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Day Pitney’s Steven Cash: How the ABA’s Cannabis Resolution Evolved – Law.com

ABA offices American Bar Association offices in Washington, D.C. June 23, 2014. Photo: Diego M. Radzinschi/ALM

The American Bar Association this week approved a resolution calling on Congress to ensure that lawyers can provide counsel to state-complaint clients in the marijuana space without fear of federal prosecution.

A report accompanying the resolution noted that a majority of states now legalize marijuana for medical use, recreational use or both. And yet it still remains illegal at the federal level.

“This tension between federal and state laws directly impacts attorneys with clients in or interested in entering state-authorized marijuana business activities,” according to the report, submitted by the association’s Tort Trial and Insurance Practice Section.

“Regardless of state law, so long as marijuana remains a Schedule I controlled substance such client’s marijuana business activities remain federally criminal conduct,” the report continued. “Thus, the provision of legal advice and services to assist clients in such conduct may also in itself constitute a criminal offense, whether under a theory of conspiracy or aiding and abetting.”

The one-sentence resolution asks Congress to “clarify and explicitly ensure” that lawyers can legally advise clients about compliance with state-legal marijuana-related activities.

The resolution’s co-author, Day Pitney counsel Steven Cash in Washington, recently spoke to Law.com about how the ABA measure came to be. Here are some excerpts from that conversation, edited for length and clarity.

What’s your background on this issue?

Steven Cash: I’m in a white-collar national security group at Day Pitney. Two years ago or so we had a major client come to us and say, “We’re writing these contracts that involve cannabis, is that OK?” And that got us really thinking about this issue because not long after that we started having more and more clients come to us with cannabis related issues.

So we started thinking about what our policy was going to be. And we took a pretty conservative approach. There are business risks associated with this. We had to figure out whether our clients would be upset with us if we ended up with a cannabis-related practice? Is there revenue? Is it too risky?

The second issue was, could we get in trouble? Does it expose the firm to risks, other than reputational risks?

We viewed it under the Cole Memorandum and the Rohrabacher amendment as very unlikely there would be a prosecution. But that got us to the legal, professional and a truly deep ethical question, which is, so what if you’re not going to be prosecuted? How do we feel about knowingly violating a federal law, even if we don’t think we’re going to get in trouble for it?

We kept coming back to, should lawyers do this? So that’s how we thought about it at the firm.


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How did the ABA resolution come about?

I was asked to speak in September at the ABA TIPS cannabis committee event in Chicago. And I’m sitting on a panel, and everyone in the room, in one shape or form, is what I’d call a true cannabis lawyer.

And I basically say, “I sat through the last three panels and I’m looking out over a room of really smart lawyers who’ve been telling me about all of the wonderful things that I’m doing to help their clients set up and run cannabis businesses, and I’m a former prosecutor and it sounds like I just heard two and a half hours of confessions, which I notice are being videotaped.”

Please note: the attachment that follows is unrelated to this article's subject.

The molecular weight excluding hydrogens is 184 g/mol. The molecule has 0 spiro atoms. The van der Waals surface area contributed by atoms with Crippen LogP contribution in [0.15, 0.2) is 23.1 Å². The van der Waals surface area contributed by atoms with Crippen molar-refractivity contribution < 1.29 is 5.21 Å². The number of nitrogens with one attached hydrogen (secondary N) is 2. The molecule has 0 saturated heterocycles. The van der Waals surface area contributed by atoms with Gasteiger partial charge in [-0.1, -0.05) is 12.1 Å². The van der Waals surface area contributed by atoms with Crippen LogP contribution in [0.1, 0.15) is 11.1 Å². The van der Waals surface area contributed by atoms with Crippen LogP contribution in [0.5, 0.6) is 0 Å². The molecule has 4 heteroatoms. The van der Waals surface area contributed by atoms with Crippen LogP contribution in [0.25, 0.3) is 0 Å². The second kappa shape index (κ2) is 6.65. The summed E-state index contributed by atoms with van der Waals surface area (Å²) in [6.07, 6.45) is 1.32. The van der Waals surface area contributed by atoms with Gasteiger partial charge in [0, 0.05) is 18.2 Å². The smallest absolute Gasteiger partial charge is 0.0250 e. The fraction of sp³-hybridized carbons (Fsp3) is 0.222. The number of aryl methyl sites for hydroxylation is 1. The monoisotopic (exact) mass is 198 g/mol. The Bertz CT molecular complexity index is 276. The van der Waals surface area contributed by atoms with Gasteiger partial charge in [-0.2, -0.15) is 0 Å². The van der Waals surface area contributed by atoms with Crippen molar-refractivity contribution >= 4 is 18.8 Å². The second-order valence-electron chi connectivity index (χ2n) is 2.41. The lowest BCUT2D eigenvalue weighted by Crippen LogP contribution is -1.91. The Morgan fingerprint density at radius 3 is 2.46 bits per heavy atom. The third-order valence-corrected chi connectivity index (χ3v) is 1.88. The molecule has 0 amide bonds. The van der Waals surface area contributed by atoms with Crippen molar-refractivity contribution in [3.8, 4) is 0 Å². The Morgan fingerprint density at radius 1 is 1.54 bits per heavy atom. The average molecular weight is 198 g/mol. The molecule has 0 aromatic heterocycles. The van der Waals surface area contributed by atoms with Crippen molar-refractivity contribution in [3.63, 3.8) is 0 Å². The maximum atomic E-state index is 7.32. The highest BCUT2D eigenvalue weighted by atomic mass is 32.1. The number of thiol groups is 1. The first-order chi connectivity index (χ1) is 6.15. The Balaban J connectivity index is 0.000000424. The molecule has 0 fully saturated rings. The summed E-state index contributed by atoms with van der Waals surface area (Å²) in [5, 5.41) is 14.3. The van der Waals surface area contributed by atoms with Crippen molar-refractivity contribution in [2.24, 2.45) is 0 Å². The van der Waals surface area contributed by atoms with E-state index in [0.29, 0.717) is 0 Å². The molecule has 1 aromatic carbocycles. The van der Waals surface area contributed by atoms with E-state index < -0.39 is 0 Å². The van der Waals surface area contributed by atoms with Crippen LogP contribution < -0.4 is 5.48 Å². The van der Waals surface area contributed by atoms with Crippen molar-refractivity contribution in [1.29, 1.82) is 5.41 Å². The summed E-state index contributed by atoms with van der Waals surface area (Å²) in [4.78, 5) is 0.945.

“Will a prosecutor decide to do something about that? I don’t know. I don’t think so. But I think we should all sort of search our souls. Is this OK? Is this OK for the profession?”

That got ABA people talking, and we talked about it in the context of cannabis. So we put together a resolution and we put together a report in support of that resolution and it got put on the agenda for last week.

Are you an outlier in this in some ways? A lot of lawyers are aware of the state-federal conflict, but they’re OK knowing their state bar has professional guidelines giving lawyers the blessing to serve clients in this space.

I think some lawyers hadn’t thought all the way through. In addition to not really remembering Con Law, most of the lawyers in this space are not criminal lawyers. They also haven’t thought about aiding and abetting a conspiracy since first-year law school. So it’s novel for them to think about it that way.

Any chance that anyone in Congress takes this up quickly?

I think there is. Even those members who have been opposed to marijuana legalization may be amenable to the idea that we can at least have lawyers making sure that people comply with state regulations.

It’s not only a rule of law or a policy issue here. It’s a practical issue. All these states’ regulatory schemes are fairly complicated schemes, which are designed to be run by lawyers. If you put out a couple hundred pages of regulations written in regulation legal style, you’re sort of counting on there being lawyers to help people comply with them.

Even members of Congress who do not want the federal government to legalize, I think if you’re not going to take steps to shut down all the states, you’d say I’d at least like it to be done according to the rules that the states are setting up. And that’s not going to happen without a really engaged bar.

Read more:

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The original version of this Q&A was published in the weekly Law.com cannabis briefing Higher Law.

Written by homegrownreview

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